Heidegger makes the distinction between the ontic (concerning beings themselves) and the ontological (the being of beings, being as such).

Would it be wise to say that the ontic covers the contingent possibilities concerning beings and the ontological concerns the universal and necessary structures that makes those beings possible? (a posteriori/priori)

One place where I can see this definition failing is that suddenly the ontic sciences, physics for example, are now “degraded” to studying just the contingent possibilities of beings, which hardly seems like the right categorization. In this definition, however, the sentence “the ontic fact that Dasein is ontological” makes much more sense, along with “the ontological fact that Dasein is pre-ontological.

  • Not really, necessary/contingent are analytic terms that Heidegger is not concerned with, and a priori/ a posteriori are even further. Your could say crudely that ontic is about essence/descriptive and ontological is about existence/visceral, see Heideggerian terminology and Ontic vs. Ontological here.
    – Conifold
    Commented Oct 17, 2021 at 20:12

1 Answer 1


Heidegger in his Kantbuch says that a synthetic cognition is one that is "revealed" by being itself. In turn, what is known in a priori cognitions is independent of what is experienced in certain contingent conditions, indeed, as opposed to a posteriori, ontic knowledge of particular beings.

Heidegger then interprets Kant's "Copernican Revolution" as saying that every ontic, a posteriori, cognition is grounded in ontological cognitions - synthetic, "revealed" by being, and a priori, related to Being as such, cognitions. This, Heidegger emphasizes, doesn't deconstruct the old definition of truth as adequacy of cognition to its object, but rather reasserts it, giving it a new meaning through the project of fundamental ontology.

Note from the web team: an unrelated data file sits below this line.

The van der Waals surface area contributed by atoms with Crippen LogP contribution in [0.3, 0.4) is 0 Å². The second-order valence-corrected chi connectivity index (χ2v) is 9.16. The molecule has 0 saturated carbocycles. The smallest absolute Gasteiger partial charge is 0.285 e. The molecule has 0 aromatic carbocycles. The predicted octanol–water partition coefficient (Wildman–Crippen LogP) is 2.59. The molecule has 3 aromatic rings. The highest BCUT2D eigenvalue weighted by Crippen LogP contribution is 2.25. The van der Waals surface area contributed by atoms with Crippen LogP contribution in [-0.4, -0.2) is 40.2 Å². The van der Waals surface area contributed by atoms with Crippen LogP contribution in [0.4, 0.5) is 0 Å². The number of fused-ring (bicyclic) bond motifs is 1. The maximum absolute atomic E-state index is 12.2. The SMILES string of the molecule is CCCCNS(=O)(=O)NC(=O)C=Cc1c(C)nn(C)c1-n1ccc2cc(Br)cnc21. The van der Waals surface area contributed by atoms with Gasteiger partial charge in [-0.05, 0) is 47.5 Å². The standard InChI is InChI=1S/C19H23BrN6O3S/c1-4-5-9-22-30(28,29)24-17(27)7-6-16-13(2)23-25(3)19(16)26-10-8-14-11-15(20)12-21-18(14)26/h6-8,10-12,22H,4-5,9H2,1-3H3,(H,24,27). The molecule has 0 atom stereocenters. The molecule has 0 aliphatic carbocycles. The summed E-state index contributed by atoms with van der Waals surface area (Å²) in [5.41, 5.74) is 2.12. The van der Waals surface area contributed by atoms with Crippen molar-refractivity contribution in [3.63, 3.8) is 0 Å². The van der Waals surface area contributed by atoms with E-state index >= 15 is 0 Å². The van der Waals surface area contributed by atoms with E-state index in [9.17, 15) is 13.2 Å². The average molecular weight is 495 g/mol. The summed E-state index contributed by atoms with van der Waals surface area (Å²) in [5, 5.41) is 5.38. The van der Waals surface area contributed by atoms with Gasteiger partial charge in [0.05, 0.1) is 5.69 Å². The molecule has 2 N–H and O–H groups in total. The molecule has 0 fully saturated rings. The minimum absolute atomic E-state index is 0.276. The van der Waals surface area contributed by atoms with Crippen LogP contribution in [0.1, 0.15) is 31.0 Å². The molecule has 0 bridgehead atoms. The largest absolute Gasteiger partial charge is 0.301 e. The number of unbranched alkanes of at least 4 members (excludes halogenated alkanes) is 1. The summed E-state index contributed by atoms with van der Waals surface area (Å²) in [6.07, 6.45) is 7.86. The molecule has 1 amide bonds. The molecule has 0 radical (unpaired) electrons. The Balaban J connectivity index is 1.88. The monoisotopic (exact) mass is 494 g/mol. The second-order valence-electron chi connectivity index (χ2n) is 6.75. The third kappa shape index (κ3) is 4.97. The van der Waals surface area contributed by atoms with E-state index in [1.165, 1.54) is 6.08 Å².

As Heidegger sees it, Kant's 'critique of pure reason' is properly understood as an attempt at grounding ontological cognition, i.e. fundamental ontology, in 'anthropology'. Heidegger emphasizes especially the question What is man? found in Kant's Critique as the proper question of the ontological investigation. Since Dasein is us, as you say, this makes good sense of various Heidegger's claims about the relation of the ontological to Dasein.

Important note: This is quite a bold interpretation, but Heidegger was nevertheless a careful reader of Kant. He attempted to explore a dimension of Kant's writings which was ignored by his neo-Kantian predecessors, who understood Kant as doing primarily philosophy of science. And some of his claims, if we abstract from his obscure terminology, aren't really that controversial - Kant, indeed, as Heidegger says, is concerned with finitude of man, among other topics.

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